Census Data and Facebook Data Don’t Add Up

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Advertising on Facebook can be costly, but the platform has reach. It is also constantly reinventing ways it can deliver original content to the right viewer at the right time. Because of its consumer reach many marketers continue to pump their marketing budget into Facebook but a recent discovery may cause some of those marketers to pause.

According to U.S. census data there are 41 million people between the ages of 18 and 24 in the United States. According to Facebook there are 41 million. In the 25 to 34 age group, the census pins down 35 million but Facebook places the number at 60 million. And the discrepencies aren’t unique to the United States. The data differences were first noticed in Australia. An AdNews article revealed that Facebook claimed to connect with 1.7 million more 16 through 39 year-olds than the country has in its population.

Brian Weiser, an advertising analyst at Pivotal Research dug a bit deeper and found the U.S. discrepancies. Weiser wrote, “Measurement issues at Facebook have been top-of-mind for many of those same marketers over the past year given revelations around over-stated average video viewing time, video viewing completions, miscalculations of organic page reach and other data which impacts how budgets are planned.”

This discovery comes at an inopportune moment for Facebook. The company is rolling out plans to increase its video use and is looking to take on YouTube, Snapchat and Twitter which already offer users original video media. Weiser believes that Facebook is using the television ad budget as a target but with its limited video options TV advertisers were not flocking to Facebook. With increased reach and video, Facebook stood a chance.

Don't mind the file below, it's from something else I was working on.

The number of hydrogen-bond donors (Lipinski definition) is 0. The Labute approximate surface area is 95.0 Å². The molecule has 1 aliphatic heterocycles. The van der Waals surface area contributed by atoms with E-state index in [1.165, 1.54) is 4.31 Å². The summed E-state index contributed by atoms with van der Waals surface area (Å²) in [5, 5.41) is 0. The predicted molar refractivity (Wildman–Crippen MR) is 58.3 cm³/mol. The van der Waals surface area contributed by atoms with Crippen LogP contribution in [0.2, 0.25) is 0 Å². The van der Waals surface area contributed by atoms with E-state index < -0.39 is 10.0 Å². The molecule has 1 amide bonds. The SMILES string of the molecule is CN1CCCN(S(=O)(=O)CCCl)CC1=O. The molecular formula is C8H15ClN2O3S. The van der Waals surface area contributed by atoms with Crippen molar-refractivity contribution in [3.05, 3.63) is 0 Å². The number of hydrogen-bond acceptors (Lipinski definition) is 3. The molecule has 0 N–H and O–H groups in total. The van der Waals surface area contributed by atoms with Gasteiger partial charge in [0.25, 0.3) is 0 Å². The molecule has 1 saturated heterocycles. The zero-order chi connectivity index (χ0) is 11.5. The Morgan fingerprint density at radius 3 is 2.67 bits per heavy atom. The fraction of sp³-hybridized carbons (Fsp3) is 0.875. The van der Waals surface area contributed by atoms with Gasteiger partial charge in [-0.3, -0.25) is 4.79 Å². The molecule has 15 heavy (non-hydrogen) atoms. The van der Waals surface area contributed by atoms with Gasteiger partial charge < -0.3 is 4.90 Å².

Trying to make up in numbers what it lacks in original content delivery methods is a strategy that hasn’t been working with TV advertisers, in part due to the platform’s lack of brand equity and premium content.

Additionally, Facebook is battling other controversies like fake news and miscalculations that are giving advertisers pause. The company maintains that the discrepancies are caused by location-based data. This would include visitors and travelers who aren’t accounted for in census data. They also suggest that a number of younger users lie about their age when they enter self-reported data. At the Dmexco ad-tech conference next week in Germany, Facebook is unveiling new brand safety tools which should help mitigate some concerns.

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